The first imperative is to insure your own survival by whatever means are at your disposal. The second is to do so as humanly as possible.

    • Harvey Friedson October 14, 2014 at 1:37 pm #

      Forgive the typo, “as humanely as possible.”

      • robertbirnbaum October 14, 2014 at 2:33 pm #

        This all starts with the ongoing criminalization of all Palestinians—the imperative you cite is analogous with USA ‘s hiding behind “national security for its manifold sins and then the frenzy to maintain secrecy about those acts.

        Do you think that the Israelis are blameless in the Palestine mess?

      • Harvey Friedson October 15, 2014 at 2:17 am #

        Hello Robert,

        No. I think Natanyahu has not been good for Israel. I find him to be disingenuous and arrogant and I am not sure what his true objectives/goals are. That being said, the bedrock issue remains, and always has been, Arab acceptance of a two state solution, meaning an Arab state and a Jewish state. The Jews have been willing, since the founding of Israel, to accept a two state solution and I think they still are. The Arabs have never accepted the idea of a Jewish state in the Middle East. It has always been in Israel’s self interest to have peaceful, prosperous neighbors. The Jews left Gaza. The Arabs in Gaza diverted money and manpower into building tunnels into Israel which could have been spent improving their part of the world. It is completely understandable why the Israelis are concerned about what goes into Gaza, when it is obvious that much of it would be used to terrorize Israel. In addition, I am not sure what response would have been acceptable in the face of indiscriminate rocket fire from Gaza into Israel when it is clear that the rockets were fired from densely populated areas, deliberately.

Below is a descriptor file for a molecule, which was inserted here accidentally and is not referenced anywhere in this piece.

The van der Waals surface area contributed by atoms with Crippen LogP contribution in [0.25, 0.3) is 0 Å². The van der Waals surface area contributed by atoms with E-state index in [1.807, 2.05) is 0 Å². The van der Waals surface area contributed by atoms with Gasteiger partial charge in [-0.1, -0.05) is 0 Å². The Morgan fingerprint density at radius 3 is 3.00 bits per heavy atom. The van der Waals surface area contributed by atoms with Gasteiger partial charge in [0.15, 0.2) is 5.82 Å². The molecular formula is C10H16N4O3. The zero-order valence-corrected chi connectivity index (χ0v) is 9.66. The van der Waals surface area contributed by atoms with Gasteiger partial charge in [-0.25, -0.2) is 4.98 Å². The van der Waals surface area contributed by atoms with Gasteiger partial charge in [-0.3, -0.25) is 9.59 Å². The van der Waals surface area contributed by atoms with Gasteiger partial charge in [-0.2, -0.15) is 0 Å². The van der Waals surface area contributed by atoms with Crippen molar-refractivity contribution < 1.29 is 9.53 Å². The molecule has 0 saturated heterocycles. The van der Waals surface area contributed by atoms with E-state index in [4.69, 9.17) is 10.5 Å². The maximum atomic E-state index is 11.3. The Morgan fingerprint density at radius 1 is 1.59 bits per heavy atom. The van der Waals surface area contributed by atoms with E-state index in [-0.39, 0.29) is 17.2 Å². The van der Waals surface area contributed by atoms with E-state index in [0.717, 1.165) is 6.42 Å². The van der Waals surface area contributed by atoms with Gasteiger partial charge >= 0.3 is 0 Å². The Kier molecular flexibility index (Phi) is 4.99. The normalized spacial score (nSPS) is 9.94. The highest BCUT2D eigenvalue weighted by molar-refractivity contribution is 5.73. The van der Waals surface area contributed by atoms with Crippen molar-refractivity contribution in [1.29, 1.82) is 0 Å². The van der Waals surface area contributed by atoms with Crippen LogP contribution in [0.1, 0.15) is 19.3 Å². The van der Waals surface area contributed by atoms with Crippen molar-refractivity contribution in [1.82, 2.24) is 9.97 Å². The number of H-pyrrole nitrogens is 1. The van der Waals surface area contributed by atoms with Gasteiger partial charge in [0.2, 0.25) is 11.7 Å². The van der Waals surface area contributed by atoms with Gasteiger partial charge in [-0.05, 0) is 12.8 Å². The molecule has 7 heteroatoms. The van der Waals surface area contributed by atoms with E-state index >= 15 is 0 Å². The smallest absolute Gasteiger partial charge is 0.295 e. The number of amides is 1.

I put down my home email. Feel free to use it. I would like to hear from you.

        Harvey